Periscope went live in March 2015, and by August it had cultivated 40 years of live video watched every day. Clearly, that number has ballooned since last year. We blame the whiskey.
Periscope's apparent success has a lot to do with the internet community's infatuation with live content. Sites such as Twitch and YouTube Gaming have introduced livestreaming to millions of people, and apps like Periscope make it accessible for social networkers. Facebook jumped on the live-content bandwagon in February with its own streaming service, Facebook Live. Now, it looks like Google might be the next passenger, following reports that it's developing a livestreaming app called YouTube Connect.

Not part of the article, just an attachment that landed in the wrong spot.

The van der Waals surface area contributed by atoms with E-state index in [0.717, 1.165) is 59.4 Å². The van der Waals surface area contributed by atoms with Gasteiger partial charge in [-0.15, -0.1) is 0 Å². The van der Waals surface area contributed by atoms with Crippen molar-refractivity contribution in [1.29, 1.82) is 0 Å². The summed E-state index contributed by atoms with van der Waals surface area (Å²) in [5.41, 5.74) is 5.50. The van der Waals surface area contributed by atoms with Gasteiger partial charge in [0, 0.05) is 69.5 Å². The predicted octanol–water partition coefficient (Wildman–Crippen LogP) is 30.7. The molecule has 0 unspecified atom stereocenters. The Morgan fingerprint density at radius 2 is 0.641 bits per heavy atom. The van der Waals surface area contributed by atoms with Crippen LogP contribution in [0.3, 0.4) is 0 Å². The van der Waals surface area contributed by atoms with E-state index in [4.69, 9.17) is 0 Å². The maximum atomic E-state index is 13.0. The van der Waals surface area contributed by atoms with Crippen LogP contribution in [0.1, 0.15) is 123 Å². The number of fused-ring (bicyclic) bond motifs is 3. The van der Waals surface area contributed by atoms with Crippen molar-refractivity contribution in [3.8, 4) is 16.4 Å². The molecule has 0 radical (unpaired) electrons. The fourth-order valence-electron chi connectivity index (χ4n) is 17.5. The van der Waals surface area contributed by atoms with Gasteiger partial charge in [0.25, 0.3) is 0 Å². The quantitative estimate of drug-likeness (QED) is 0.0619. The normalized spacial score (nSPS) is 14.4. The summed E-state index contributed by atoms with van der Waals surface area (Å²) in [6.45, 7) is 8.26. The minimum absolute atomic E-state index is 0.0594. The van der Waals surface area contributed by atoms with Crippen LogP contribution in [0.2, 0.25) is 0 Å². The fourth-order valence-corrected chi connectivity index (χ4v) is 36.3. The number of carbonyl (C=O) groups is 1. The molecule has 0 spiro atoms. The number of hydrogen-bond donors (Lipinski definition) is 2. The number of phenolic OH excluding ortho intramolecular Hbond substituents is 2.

Even with the current boon, there's still a market cap for livestreaming services. Meerkat was the first social livestreaming app of its kind, but once Twitter blocked it and launched Periscope, its time in the spotlight came to an end. Meerkat is still around, but it's shifting into a social network "where everyone is always live," according to early reports.